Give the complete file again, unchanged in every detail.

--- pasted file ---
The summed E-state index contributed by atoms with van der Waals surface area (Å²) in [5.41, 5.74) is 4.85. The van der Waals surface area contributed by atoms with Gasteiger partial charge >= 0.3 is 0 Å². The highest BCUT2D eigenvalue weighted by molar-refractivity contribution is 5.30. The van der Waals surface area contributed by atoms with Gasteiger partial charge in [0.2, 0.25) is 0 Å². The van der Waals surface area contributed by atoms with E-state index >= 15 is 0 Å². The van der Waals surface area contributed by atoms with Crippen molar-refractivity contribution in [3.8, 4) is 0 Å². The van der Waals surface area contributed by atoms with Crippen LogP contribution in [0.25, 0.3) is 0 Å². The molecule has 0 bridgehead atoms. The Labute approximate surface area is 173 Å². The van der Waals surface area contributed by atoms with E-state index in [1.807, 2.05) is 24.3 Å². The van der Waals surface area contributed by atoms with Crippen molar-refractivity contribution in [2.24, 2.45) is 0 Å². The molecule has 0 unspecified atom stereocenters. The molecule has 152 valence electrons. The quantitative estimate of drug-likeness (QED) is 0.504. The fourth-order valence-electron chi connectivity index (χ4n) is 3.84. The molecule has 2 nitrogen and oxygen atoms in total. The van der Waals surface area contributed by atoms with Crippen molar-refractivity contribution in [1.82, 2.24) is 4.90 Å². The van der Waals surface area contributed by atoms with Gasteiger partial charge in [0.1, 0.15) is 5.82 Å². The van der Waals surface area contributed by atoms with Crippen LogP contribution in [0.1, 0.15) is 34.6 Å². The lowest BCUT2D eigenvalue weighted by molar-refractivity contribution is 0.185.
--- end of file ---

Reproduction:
The summed E-state index contributed by atoms with van der Waals surface area (Å²) in [5.41, 5.74) is 4.85. The van der Waals surface area contributed by atoms with Gasteiger partial charge >= 0.3 is 0 Å². The highest BCUT2D eigenvalue weighted by molar-refractivity contribution is 5.30. The van der Waals surface area contributed by atoms with Gasteiger partial charge in [0.2, 0.25) is 0 Å². The van der Waals surface area contributed by atoms with E-state index >= 15 is 0 Å². The van der Waals surface area contributed by atoms with Crippen molar-refractivity contribution in [3.8, 4) is 0 Å². The van der Waals surface area contributed by atoms with Crippen LogP contribution in [0.25, 0.3) is 0 Å². The molecule has 0 bridgehead atoms. The Labute approximate surface area is 173 Å². The van der Waals surface area contributed by atoms with E-state index in [1.807, 2.05) is 24.3 Å². The van der Waals surface area contributed by atoms with Crippen molar-refractivity contribution in [2.24, 2.45) is 0 Å². The molecule has 0 unspecified atom stereocenters. The molecule has 152 valence electrons. The quantitative estimate of drug-likeness (QED) is 0.504. The fourth-order valence-electron chi connectivity index (χ4n) is 3.84. The molecule has 2 nitrogen and oxygen atoms in total. The van der Waals surface area contributed by atoms with Crippen molar-refractivity contribution in [1.82, 2.24) is 4.90 Å². The van der Waals surface area contributed by atoms with Gasteiger partial charge in [0.1, 0.15) is 5.82 Å². The van der Waals surface area contributed by atoms with Crippen LogP contribution in [0.1, 0.15) is 34.6 Å². The lowest BCUT2D eigenvalue weighted by molar-refractivity contribution is 0.185.